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Women: How to Find a Publisher For Your Book




Adriana Monique Alvarez has created a new framework for female authors prepared to pioneer their path in book publishing, redefining the traditional publishing model in a revolutionary way that offers a path to financial freedom for thousands of women.

The Wall Street Journal best-selling author and business coach has established a dynamic new publishing style where women deliver their message through books as part of an immersive business model.

“Finding a publisher is much easier than you think. It is right in front of you – look in the mirror,” she says.

Traditional publishing models are obsolete, says Alvarez, dominated by men in an industry that has failed to adapt to changing social environments. “Mainstream publishing houses dump on self-publishing. They called it ‘vanity publishing’ to create a negative impression. Through self-publishing, I have learned how to marry the savvy digital world and business to books that promote practical solutions within the relevant marketplace.”

Her company, AMA Publishing has developed boutique methods that create generational wealth through high-impact, high-earning publishing businesses. With six successful books under her belt, Alvarez has walked the walk. Her methods position books that transform writers into entrepreneurs by springboarding readership to other services and financial freedom. 

“Turning a book into a business has worked for men such as Robert Kiyosaki who built a $100 million seminar industry from his Rich Dad, Poor Dad. It’s time for women to tell their stories without waiting for an invitation to succeed.”

Turning dreams into reality for women

Alvarez took her sharp intellect to deconstruct the publishing industry for her business consultancy clients who talked about authoring books of their own. “I had heard these dreams for long enough, and I just said, ‘well, for crying out loud. I guess you’re not going to do it’. So I researched the industry and found niche gaps and open invitations for inspired entrepreneurs to fill.” She knew she had to make the first move. “I started a publishing house for my books and grew it from there. It was a steep learning curve,” she says.

As a world-leading business consultant and veteran of 12 years of building educational modalities, she brought all of her experience to bear when tailoring her boutique publishing curriculum. “My specialty is to take well-organized ideas and promote them through a book,” she says. Her company links books about alternative healing, food, lifestyle, business coaching, therapy, and a range of other professions to the services provided by the author. “A book bestows gravitas on the writer, so I see an expert that is the foundation of a profitable business. Books can lead to podcasts, high-end coaching, and public speaking engagements. My clients are not content to leave the stage to the likes of Tony Robbins.”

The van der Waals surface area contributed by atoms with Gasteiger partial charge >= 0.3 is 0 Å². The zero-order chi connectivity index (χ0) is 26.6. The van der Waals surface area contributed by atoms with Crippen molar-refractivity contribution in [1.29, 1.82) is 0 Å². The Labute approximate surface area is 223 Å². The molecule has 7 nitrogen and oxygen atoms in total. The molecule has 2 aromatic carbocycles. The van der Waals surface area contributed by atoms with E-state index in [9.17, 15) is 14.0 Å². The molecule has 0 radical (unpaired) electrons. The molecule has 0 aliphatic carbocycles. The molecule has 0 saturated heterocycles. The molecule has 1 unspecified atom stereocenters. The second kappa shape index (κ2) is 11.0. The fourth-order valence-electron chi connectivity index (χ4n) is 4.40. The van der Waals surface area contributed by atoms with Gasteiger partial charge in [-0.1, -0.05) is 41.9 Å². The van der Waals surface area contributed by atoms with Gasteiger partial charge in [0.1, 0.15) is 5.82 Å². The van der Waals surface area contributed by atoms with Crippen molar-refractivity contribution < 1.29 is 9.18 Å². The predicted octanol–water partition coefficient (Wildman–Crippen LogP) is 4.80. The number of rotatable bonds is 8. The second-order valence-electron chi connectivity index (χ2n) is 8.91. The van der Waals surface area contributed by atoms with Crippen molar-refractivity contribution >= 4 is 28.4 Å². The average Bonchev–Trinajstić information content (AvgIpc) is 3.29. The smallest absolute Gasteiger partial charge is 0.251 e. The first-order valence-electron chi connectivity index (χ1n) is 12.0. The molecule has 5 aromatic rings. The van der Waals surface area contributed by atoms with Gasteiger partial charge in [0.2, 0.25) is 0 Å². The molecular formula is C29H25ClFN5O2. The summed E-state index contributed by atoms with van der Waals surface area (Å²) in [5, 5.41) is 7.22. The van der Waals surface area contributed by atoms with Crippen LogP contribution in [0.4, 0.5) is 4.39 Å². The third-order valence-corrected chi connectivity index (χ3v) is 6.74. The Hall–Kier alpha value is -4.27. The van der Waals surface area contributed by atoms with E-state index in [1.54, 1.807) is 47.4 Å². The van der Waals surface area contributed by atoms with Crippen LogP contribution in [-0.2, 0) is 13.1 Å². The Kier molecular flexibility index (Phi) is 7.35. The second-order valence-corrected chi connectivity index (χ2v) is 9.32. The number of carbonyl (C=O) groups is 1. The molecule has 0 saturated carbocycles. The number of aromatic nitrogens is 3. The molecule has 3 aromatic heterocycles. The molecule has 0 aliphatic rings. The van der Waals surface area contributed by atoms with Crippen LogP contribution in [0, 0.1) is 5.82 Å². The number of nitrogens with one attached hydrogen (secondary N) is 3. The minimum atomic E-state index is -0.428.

Alvarez, who has mentored more than 2500 women, has witnessed her graduates make $100,000 to $500,000 in their publishing companies. Some AMA alumni have netted $75,000 from a book’s launch and then earned monthly revenues from $8,000-$30,000. Traditional book publishing usually projects that most first-time authors will make about $10,000 – in total.

In two years, she has championed 150 women to become best-selling authors. Today her company represents only writers who are ready to achieve bestseller status with The Wall Street Journal. However, she streams new talent to associated successful publishing houses led by her proteges.

Forging a new path

By taking control and running your own book publishing company, Alvarez believes that writers and entrepreneurs can bypass the stumbling blocks thrown up by traditional publishing. “I teach people how to set up and run a publishing business,” she says. “There are so many women who want to tell their story. They just need someone to come along and show them how it’s done; this is what you can do, and here is the next step.” 

The way forward is to avoid the well-worn path to an agent and publisher; “After you pitch your book and get rejection after rejection, you will be convinced that you’re not good enough, and you’ll move on with your life. Old school publishing is largely a negative process for new writers, but you have to tell yourself, ‘yes, I am worthy’, and skirt the traditional system, and make your presence known to us.”